Ouch. I thought 25 ft. was too long. But we are usually either in the local KOA or boondocking up on some property near the Wyoming border. I carry water in a 40 gallon bladder in the back of the pickup truck, pump it into a 50 gallon plastic tank, and then pump that into the AS.
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Old 12-11-2017, 07:14 AM   #69
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That sounds like a great idea that I would try, but unfortunately my supply hose is over 100 feet long....
Can you dig a trench and bury it?
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Old 12-11-2017, 08:00 AM   #70
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Can you dig a trench and bury it?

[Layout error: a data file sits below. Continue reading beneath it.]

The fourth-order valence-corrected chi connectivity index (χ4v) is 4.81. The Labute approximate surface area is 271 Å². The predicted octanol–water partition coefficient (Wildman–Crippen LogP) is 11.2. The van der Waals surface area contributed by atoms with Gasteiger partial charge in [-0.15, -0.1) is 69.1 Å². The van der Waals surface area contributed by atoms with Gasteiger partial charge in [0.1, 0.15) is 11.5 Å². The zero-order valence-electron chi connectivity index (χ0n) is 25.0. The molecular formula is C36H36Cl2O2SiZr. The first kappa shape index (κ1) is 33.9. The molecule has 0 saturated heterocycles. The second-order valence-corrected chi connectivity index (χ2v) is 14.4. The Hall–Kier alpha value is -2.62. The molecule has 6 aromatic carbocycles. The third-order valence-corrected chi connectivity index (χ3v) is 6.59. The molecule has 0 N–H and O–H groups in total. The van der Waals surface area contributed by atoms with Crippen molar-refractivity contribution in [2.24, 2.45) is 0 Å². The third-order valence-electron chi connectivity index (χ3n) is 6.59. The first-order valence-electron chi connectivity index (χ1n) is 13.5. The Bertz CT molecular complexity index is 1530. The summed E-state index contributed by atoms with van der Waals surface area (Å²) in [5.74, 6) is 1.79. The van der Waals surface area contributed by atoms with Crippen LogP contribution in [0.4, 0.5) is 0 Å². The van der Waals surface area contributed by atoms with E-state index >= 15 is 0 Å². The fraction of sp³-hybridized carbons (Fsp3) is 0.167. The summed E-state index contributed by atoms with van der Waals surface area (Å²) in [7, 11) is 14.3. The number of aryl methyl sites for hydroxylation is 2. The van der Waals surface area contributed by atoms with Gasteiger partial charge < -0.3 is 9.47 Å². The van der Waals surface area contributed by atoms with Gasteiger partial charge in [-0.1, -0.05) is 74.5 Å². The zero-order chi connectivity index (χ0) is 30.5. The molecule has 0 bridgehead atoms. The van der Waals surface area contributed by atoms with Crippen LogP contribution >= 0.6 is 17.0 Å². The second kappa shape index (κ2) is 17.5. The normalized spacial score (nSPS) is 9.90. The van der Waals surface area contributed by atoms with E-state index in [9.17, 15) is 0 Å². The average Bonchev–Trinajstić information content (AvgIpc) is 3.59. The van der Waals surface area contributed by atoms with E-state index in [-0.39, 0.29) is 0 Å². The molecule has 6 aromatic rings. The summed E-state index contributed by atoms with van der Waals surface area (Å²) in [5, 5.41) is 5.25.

That just isn’t practical in this case. It crosses 20’ of concrete, 40’ of asphalt and 12’ of truck scale...
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Old 12-11-2017, 11:49 AM   #71
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I realize that the poster has decided on propane furnace

But for those inquiring about wood stoves….

They are small and you would have to get up several times overnight to feed them or worse, have to start a new fire.

They also need an air supply to replace the air that goes out the " chimney ". Without an air supply or open window, you couldn't get a draft going to start a fire. An open window would bring in a lot of cold air, and it wouldn't be worth while in temps much below 40 F. But yeah, some people use them, and like them.

They are nice for day time use in cool weather though.
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Old 12-11-2017, 05:45 PM   #72
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There are wood burners specifically made for the application that use outside air for the combustion just like the furnace does.